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I need to create an automated process (preferably using Java) that will:

  1. Open browser with specific url.
  2. Login, using the username and password specified.
  3. Follow one of the links on the page.
  4. Refresh the browser.
  5. Log out.

This is basically done to gather some statistics for analysis. Every time a user follows the link a bunch of data is generated for this particular user and saved in database. The thing I need to do is, using around 10 fake users, ping the page every 5-15 min.

Can you tink about simple way of doing that? There has to be an alternative to endless login-refresh-logout manual process...

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google.com/search?q=web+crawler+java –  Andrey Jul 13 '10 at 9:28

4 Answers 4

up vote 3 down vote accepted

Try Selenium.

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Thanks ;) It works really well as a browser plugin. On the other hand I'm struggling with getting the generated code work in my Java program (for instance I want to wait X sec before refreshing the page - easier to do in code than in browser plugin). Setting up Selenium RC can be painfull... –  Jurek Kozyra Jul 13 '10 at 11:20

It's not Java, but Javascript. You could do something like:

window.location = "<url>"
document.getElementById("username").value = "<email>";    
document.getElementById("password").value = "<password>";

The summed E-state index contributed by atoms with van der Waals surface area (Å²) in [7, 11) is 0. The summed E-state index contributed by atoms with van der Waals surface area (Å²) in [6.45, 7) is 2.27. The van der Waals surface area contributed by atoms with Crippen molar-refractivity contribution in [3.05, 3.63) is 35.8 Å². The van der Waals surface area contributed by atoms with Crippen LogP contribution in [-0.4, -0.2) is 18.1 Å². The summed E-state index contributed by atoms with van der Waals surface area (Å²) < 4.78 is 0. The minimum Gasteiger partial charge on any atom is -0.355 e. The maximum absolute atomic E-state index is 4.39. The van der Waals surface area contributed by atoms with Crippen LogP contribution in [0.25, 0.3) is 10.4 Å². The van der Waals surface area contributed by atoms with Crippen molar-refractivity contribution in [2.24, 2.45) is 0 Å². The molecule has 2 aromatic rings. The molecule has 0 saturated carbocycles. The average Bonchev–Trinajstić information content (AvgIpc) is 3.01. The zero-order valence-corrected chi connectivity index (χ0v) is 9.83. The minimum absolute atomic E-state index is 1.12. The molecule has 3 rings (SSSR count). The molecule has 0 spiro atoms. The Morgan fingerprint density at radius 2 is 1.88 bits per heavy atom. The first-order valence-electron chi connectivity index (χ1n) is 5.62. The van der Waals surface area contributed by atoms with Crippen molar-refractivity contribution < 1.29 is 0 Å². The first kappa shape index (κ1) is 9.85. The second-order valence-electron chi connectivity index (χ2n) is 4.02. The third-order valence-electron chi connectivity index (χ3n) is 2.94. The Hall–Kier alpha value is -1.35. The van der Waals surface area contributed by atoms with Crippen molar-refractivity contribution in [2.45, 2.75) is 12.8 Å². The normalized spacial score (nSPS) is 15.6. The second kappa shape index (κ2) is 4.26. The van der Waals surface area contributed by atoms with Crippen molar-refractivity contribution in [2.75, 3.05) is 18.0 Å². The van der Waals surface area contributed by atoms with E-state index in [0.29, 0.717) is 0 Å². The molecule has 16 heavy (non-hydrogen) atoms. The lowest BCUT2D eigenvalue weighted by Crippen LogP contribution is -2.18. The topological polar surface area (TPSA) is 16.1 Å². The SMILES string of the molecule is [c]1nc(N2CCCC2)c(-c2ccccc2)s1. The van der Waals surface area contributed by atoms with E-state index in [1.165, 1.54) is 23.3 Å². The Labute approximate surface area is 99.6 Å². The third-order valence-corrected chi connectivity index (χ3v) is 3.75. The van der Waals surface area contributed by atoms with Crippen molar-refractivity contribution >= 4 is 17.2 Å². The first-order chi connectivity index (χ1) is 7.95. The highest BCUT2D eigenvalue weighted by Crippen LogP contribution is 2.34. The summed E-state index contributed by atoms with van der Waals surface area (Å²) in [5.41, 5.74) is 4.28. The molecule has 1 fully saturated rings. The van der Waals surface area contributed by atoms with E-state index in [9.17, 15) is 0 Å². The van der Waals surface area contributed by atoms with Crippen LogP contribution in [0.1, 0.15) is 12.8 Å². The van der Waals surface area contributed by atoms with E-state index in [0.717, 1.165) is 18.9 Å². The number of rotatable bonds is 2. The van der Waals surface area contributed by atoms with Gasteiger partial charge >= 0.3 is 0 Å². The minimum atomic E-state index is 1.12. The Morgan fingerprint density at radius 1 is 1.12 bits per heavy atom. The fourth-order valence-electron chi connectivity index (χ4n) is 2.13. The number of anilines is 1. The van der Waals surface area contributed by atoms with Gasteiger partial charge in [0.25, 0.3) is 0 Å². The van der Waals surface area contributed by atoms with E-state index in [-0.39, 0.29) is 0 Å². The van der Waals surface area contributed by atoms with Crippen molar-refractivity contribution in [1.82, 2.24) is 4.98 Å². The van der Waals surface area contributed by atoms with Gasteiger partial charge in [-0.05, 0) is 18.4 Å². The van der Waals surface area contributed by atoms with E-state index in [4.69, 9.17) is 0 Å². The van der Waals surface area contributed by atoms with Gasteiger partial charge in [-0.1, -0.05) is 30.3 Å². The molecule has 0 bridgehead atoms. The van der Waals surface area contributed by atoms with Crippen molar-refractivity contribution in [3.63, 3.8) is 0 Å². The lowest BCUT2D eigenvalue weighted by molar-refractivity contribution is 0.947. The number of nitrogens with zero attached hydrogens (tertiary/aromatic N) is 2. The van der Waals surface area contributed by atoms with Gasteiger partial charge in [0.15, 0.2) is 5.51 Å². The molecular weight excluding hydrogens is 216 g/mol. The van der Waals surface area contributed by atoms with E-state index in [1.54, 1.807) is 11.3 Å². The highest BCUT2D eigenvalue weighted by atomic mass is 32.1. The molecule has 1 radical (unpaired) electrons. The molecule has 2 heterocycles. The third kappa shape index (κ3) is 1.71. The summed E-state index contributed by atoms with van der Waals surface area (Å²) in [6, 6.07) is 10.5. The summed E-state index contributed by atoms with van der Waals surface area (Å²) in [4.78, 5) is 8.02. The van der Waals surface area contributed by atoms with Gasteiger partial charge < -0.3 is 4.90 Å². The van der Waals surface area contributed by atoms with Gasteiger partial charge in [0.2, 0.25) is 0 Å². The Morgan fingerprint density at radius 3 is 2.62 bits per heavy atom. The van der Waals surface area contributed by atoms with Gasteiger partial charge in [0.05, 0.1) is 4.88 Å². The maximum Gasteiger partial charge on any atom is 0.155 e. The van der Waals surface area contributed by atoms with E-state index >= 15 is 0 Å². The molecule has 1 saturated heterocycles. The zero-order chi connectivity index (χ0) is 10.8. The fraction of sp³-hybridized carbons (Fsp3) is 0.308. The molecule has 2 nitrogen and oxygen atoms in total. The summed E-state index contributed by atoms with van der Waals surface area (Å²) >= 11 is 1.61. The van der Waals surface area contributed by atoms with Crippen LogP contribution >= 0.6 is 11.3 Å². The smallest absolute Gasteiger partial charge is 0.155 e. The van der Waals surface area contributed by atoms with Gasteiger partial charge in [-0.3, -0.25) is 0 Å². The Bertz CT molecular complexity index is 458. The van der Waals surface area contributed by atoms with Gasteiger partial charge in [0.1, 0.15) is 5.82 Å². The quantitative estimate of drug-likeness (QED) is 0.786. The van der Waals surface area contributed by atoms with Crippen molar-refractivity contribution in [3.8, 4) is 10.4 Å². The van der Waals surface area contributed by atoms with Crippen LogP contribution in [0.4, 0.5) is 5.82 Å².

document.getElementById("login_box_button").click();

...

etc

With this kind of structure you can easily cover 1-3. Throw in some for loops for page refreshes and you're done.

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Use HtmlUnit if you want

  1. FAST
  2. SIMPLE

java based web interaction/crawling.

For example: here is some simple code showing a bunch of output and an example of accessing all IMG elements of the loaded page.

public class HtmlUnitTest {
  public static void main(String[] args) throws FailingHttpStatusCodeException, MalformedURLException, IOException {
    final WebClient webClient = new WebClient();
    final HtmlPage page = webClient.getPage("http://www.google.com");
    System.out.println(page.getTitleText());

    for (HtmlElement node : page.getHtmlElementDescendants()) {
      if (node.getTagName().toUpperCase().equals("IMG")) {
        System.out.println("NAME: " + node.getTagName());
        System.out.println("WIDTH:" + node.getAttribute("width"));
        System.out.println("HEIGHT:" + node.getAttribute("height"));
        System.out.println("TEXT: " + node.asText());
        System.out.println("XMl: " + node.asXml());
      }
    }
  }
}

Example #2 Accessing named input fields and entering data/clicking:

final HtmlPage page = webClient.getPage("http://www.google.com");

HtmlElement inputField = page.getElementByName("q");
inputField.type("Example input");

HtmlElement btnG = page.getElementByName("btnG");
Page secondPage = btnG.click();

if (secondPage instanceof HtmlPage) {
  System.out.println(page.getTitleText());
  System.out.println(((HtmlPage)secondPage).getTitleText());
}

NB: You can use page.refresh() on any Page object.

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Yes, Htmlunit is the best choice for writing java crawlers ... unless the user wants to load test a web site, which seems to be the case here. –  Riduidel Jul 13 '10 at 9:37
    
Edited answer and added example of inputing data and clicking on a button. I also provided details on how to refresh the browser. I believe that the metrics are being captured by the web application/server and that j3ny is only seeking to provide mock users at a specified frequency. HtmlUnit seems like a perfect fit. –  Syntax Jul 13 '10 at 10:29

You could use Jakarta JMeter

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